“If horses are just kind of moving—well, my own horses, I’ve got probably twenty head of horses turned out at home now, and when I wrangle, that means you go out to get them, there’s horses that are always up in the lead and there’s horses that are always dragging in the back. And those ones that are in the lead, a lot of times when you’re riding them they’re brisk and lively, and the ones that are always in the drag, they’re kinda that way when you’re riding them too. So a horse that’s got kind of a dumpy stride about him, you can just tell it’s not going to feel that great when you’re riding him either. But one that’s alive and sparky when he’s just walking out without a rider, usually that carries over when you’re on their back. If that’s in there naturally it’s kinda nice. There’s things you can do to help them be perked up, but it’s nice when they’re born with it. It makes such a difference if you’ve got very many miles to go. It’s like night and day difference.”

Bryan’s experience as a clinician likewise provides some insight on what to look for in a capable trail horse. When conducting clinics he sometimes asks if anyone’s horse has trouble loading.

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“And there won’t be anybody say anything,” he explains. “But then I notice they’re having a hard time getting them through a gate, and I’m thinking, ‘And that horse goes into a trailer good?’ They can’t get in the trailer unless the go forward, and they can’t go forward unless they kinda trust your judgment a little bit. Will he come willingly forward when I ask him to? That relates to water and ditches and any kind of thing you might encounter on the trail. You can’t really have a trail horse unless he will load, but you can’t really load him unless you can catch him.

“When I’ve started horses for people, if they said they would be here at eleven, I would try to be ready and mounted for them at quarter to eleven. But then I got to thinking, if I’ve got him nice to catch, I want to show it to them. So I’ll be riding something else when they pull in the yard, and go tie that horse up, and go catch their horse. Then they can see him caught out in a lot with a bunch of other horses. They can see him saddled and mounted. How much warm up I do, and everything. I get a better chance to show off what I’ve done. That way, a month later they can’t say, ‘I wonder if he even had that horse good to catch, because I can’t catch him now…that’s why he had him caught before I got there.’ So I want to make sure they see it.”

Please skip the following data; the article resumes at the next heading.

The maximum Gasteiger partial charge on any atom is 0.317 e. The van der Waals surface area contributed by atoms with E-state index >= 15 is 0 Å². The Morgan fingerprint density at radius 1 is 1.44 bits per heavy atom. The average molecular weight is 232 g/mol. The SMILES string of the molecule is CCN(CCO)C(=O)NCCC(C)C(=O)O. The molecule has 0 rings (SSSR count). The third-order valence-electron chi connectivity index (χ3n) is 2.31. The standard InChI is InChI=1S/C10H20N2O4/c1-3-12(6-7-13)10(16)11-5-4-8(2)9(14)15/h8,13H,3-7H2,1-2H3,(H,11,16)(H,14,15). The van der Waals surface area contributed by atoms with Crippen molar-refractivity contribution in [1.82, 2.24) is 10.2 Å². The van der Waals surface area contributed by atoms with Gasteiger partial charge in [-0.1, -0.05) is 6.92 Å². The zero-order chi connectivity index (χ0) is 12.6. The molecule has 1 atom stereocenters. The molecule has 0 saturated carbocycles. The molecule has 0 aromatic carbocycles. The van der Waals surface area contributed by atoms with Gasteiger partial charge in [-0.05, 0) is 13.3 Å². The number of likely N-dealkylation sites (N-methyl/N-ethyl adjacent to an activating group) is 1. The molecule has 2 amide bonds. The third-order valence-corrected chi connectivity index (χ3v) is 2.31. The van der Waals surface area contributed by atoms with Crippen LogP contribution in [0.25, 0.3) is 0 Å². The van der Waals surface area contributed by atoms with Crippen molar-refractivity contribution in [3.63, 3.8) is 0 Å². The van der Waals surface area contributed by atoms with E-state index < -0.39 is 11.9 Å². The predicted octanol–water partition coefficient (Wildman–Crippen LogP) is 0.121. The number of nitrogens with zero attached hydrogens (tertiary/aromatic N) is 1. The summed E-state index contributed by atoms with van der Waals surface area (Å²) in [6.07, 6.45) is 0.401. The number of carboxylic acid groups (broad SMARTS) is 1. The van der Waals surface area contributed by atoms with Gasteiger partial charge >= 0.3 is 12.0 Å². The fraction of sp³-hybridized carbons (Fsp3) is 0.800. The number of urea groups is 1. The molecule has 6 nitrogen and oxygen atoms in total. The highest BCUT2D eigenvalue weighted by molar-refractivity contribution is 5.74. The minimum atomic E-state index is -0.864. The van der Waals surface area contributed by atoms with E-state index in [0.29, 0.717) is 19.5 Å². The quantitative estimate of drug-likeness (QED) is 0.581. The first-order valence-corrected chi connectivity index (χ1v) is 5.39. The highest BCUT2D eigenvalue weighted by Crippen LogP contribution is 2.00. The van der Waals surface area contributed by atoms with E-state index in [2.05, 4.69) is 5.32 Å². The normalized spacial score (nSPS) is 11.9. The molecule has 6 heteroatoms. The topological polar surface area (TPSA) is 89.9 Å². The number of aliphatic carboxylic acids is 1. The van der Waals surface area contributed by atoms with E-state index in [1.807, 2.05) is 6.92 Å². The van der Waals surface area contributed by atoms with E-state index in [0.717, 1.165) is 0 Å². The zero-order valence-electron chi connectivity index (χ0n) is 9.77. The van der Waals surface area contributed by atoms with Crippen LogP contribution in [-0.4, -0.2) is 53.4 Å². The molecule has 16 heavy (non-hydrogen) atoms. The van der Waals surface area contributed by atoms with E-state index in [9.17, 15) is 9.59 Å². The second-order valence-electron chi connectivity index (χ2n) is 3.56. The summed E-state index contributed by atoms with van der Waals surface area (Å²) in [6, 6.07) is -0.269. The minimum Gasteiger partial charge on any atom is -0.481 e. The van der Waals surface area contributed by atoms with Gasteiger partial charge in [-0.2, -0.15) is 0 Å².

The advice works both ways. Bryan explains it from the point of view of the trainer/seller, but the buyer likewise can ask the seller go through those motions while observing to better determine how the horse is to catch, saddle, load, or even simply come forward with confidence. Another observation and bit of advice from Bryan comes from a rather funny place.

“I was watching America’s Funniest Home Videos one time,” he chuckles, “and this woman has got a wedding dress on, and they’re mounting her up on this black horse, but the horse is just looking back at them with his ears back and pretty nervous, but nobody notices it. And so she’s got this big veil, and as soon as she untracked him, he whipped her back and took off and runs back in the barn door, and you hear a big crash inside the barn. But nobody there saw what was coming. They knew he was probably a horse that was gentle to ride without a wedding veil. That’s the same way with quite a lot of other things…. A person may want to pack a camera, or their lunch hanging off of the saddle horn, or something like that.”

Bryan suggests figuring out a way to check on some of these things when looking at a horse to buy. If you are familiar with using a flag, you might see how the horse reacts to being flagged. If you have your camera handy, you might just approach the horse with it and see how he does. Of course, you don’t want to spook a horse and have him run through a fence, or otherwise cause a wreck, but you ought to be able to assess if the horse is familiar or bothered by some things you will want to use on the trail. A rain slicker is another one he mentions that can be tough for some horses. The example of the video shows also that keeping a close eye on the horse can provide clues to his reactions to things. Keep a lookout for even small things that make the horse nervous or unsettled.